Friday, November 20, 2015

For The Birds!

Last month, I wrote in this post about our experience of being landlords to a colony of sparrows. I told how we'd finally taken the time to take all of the birdhouses apart and clean out a couple of years' worth of nest accumulation. I went on to say that when we were finished, I had taken some scraps of batting and put them on the floors of the houses, hoping to provide a soft foundation for the occupants' winter use.

I was proud. I felt virtuous. Not only was His eye on the sparrow, but so was mine!

I was in for a surprise.

They didn't like the batting. They really didn't like the batting.

First we found one of the batts on the ground. We thought I had cut one too many and dropped it. But then we found another. And one day Joe saw the event pictured above: The occupants of that birdhouse were pulling the batt out of the house!

Here it is happening again in the upper level of the duplex.

One sparrow couple worked so hard to get it out, but it got stuck in the door hole and was there for a couple of days.

We intervened. We pulled it the rest of the way out. And then checked to remove the batts from the other houses. We want happy tenants. We didn't know. We were trying to help. We were foolish.

On Monday of this week, all at once, we saw sparrows flying back and forth, hauling dried grasses and things to the door holes. It was time to start their winter nests.

Without any help from the landlords.

Sunday, November 15, 2015

Gato Limpio!

Here's the story on this flimsy: 
  • A couple of years ago when the Renegades were off at a quilting retreat, the topic of paper piecing arose. People either did or did not like paper piecing. There wasn't much in the way of middle ground. I declared, "I'd rather give a cat a bath than paper piece."
  • This month, a particularly talented member of our Guild was Queen Bee. She gave each of us some arcs for paper piecing and some fabric for the alternate spokes. We were to add whatever else we wanted. Generous Sarah also gave us additional arcs, as well as patterns for centers and shoulders. She said we could make arcs for ourselves, but please not to share the pattern as yet.
  • I chuckled and tried to think who I could get to do that paper piecing for me and asked all my friends who had dirty cats if they would do it. 
  • Not really.
  • I made Sarah's arcs; they were not only remarkably easy but actually fun!
  • I made more and more arcs. After awhile Joe said, "What are you going to do with all those?"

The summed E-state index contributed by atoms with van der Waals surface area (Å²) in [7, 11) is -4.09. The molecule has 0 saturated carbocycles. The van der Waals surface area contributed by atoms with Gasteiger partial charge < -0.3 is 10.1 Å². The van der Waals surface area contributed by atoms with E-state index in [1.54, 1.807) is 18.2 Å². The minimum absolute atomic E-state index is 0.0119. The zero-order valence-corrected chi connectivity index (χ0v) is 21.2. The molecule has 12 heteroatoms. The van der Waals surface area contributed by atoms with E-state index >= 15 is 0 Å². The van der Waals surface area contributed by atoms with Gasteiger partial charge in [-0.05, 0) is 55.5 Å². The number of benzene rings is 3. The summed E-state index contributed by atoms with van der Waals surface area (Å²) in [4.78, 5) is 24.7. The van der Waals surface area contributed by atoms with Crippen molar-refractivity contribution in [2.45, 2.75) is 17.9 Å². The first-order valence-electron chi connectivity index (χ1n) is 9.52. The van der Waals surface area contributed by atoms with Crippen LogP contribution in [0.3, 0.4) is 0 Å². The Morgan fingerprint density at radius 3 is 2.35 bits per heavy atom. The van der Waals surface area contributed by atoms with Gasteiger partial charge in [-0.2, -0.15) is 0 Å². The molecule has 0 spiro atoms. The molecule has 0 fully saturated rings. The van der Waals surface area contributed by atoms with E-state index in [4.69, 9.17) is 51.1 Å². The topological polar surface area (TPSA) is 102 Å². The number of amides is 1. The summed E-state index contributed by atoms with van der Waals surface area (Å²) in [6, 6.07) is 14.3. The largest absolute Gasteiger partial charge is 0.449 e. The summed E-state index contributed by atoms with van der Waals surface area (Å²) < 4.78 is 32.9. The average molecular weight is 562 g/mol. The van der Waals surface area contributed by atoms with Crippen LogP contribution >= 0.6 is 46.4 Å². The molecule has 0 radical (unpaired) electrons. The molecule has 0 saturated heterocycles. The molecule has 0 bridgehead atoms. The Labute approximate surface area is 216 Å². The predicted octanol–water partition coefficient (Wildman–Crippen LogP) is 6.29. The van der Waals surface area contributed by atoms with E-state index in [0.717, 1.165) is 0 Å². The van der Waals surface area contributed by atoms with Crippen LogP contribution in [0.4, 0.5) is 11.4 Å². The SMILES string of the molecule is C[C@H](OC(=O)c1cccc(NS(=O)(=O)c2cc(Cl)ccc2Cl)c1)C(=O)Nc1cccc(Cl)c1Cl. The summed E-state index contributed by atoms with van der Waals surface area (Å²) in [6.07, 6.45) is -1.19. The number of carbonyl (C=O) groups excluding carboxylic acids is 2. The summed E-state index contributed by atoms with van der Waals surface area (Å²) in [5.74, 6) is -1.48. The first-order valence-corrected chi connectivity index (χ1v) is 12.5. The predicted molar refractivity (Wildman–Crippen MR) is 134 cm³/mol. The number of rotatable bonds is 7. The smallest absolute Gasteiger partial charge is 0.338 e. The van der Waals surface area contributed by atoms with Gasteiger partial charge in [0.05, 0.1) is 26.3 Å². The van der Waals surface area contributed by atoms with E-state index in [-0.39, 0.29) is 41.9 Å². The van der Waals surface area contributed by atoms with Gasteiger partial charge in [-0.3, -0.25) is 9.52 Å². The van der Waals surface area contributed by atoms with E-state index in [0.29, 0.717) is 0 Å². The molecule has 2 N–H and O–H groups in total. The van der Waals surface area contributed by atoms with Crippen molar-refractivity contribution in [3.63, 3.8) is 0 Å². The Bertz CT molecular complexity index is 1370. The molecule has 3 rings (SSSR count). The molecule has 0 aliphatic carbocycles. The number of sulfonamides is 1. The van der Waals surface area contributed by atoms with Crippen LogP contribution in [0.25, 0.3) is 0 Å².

• I was stuck for an answer. So he created a design.
  • I bought cerise fabric. I made mylar patterns for centers and arcs.
This weekend was the Guild autumn weekend retreat. I took all of my arcs, my patterns, my white fabric, my cerise, and Joe's design.

And now *Gato Limpio! is a flimsy!

*Clean Cat in Spanish

Saturday, November 07, 2015

A Nice Outing

We drove up to northern New Jersey yesterday and took the ferry to Ellis Island. Neither of us had ever been before, and while I'd thought it would be a nifty outing, we just never got around to it until I learned that my great-niece is doing an internship there this semester. Funny how that became the impetus to take the trip!

We learned a lot. My impression previously was that Ellis Island was a dreadful place where immigrants were mistreated. I learned otherwise.  Yes, of course the sheer numbers of individuals meant that they were managed like cattle. But not mistreated. It was the steamship companies who brought the people via steerage who abused them, causing many to become ill before landing.

The museum/park was so interesting. We like to start with the orientation film. The National Parks do a terrific job with that. Throughout the museum were black-and-white images, information plaques, and artifacts. Joe observed that the dormitory set-up reminded him of the berthing compartment on a Navy ship. One thing that I noticed was in the food area: The menu for the day was posted (including beef stew for the main meal three consecutive days!) and pieces of the china and silver services were shown. Most people were processed within a day; some were hospitalized until they were healthy enough to be admitted, and actually only two percent of the immigrants were rejected and sent back home -- at the expense of the steamship company.

We had a surprisingly tasty lunch with Abby at the cafe on the premises; we caught up with what is going on in her life and her aspirations for the future. She recommended we visit the Tenement Museum in NYC, and I'm already looking for a date to do just that!